Interpersonal relationships are the heart of my favorite genre. Romantic relationships are simple and easily mapped and a lot of fun. But other levels of interpersonal relationship include families and friends and colleagues and people brushed by on the street and forgotten. Interactions with other people are the most visible form in stories from Romeo and Juliet to My Sister's Keeper to Twilight.
Intrapersonal relationships are how we see ourselves. It can take the form of akrasia or contemplation or Hamlet's famous soliloquy.
Environmental relationships are how we interact with our world. Is it snowing and cold and impossible to be outside in, or gorgeously sunny and warm? Is the atmosphere even breathable oxygen? Is our local world full of meth heads and drunks or puppies and white picket fences? Is the main character an eco-loving vegan or indifferently concrete-bound?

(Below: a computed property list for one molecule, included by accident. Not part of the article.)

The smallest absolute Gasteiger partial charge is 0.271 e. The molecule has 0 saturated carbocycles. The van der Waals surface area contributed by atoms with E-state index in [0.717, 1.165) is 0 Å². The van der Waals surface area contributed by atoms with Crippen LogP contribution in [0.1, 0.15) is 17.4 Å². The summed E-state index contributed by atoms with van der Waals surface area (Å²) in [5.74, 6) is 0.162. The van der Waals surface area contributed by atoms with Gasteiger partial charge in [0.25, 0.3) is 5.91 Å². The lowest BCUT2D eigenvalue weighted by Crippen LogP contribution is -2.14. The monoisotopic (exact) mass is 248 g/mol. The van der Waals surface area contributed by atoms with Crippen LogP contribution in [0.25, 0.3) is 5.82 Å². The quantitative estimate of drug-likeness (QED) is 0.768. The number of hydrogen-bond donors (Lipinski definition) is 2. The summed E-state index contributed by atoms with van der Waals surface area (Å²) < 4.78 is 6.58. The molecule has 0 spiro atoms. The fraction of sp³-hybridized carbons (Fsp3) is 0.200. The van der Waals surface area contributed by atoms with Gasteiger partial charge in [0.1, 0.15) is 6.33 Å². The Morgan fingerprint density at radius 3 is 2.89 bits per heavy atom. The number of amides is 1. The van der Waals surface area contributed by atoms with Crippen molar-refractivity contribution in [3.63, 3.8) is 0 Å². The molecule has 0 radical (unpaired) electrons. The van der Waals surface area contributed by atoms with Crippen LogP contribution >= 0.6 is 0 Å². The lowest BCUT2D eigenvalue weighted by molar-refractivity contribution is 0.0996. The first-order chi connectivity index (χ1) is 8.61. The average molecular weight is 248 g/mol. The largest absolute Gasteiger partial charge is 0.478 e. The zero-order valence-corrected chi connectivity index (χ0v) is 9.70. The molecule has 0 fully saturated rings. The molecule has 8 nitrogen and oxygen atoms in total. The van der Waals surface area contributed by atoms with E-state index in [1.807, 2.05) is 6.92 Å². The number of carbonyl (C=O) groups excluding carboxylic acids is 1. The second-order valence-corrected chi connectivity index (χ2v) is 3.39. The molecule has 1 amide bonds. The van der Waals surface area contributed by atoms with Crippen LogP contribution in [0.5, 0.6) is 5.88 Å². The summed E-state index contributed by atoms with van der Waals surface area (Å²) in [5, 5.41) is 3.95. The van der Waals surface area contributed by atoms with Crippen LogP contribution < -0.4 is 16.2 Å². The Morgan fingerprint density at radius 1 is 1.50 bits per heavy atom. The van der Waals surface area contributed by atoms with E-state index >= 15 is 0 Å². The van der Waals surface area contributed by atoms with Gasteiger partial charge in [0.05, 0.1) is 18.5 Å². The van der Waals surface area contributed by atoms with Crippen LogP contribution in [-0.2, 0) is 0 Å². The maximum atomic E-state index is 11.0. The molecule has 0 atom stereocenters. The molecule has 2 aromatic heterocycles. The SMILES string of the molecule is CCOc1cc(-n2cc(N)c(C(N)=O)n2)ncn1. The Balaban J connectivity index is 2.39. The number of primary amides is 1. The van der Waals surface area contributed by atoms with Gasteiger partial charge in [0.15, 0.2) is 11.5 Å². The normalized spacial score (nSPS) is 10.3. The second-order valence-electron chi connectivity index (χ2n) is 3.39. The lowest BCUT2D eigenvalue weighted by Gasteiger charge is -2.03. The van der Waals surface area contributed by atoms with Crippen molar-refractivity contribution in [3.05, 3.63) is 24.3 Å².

Obviously world-building plays an important part in the last, but it plays just as important a role in the other two relationships. With interpersonal relationships, it is a fairly clear-cut role: a romantic relationship might be proscribed or directed by anything from caste to location to politics. With intrapersonal relationships, the degree of introspection expected of an individual will vary wildly between cultures, which will inform that relationship.
. . . Oh, right, I was going to talk about something that wasn't world-building. We'll try that next time.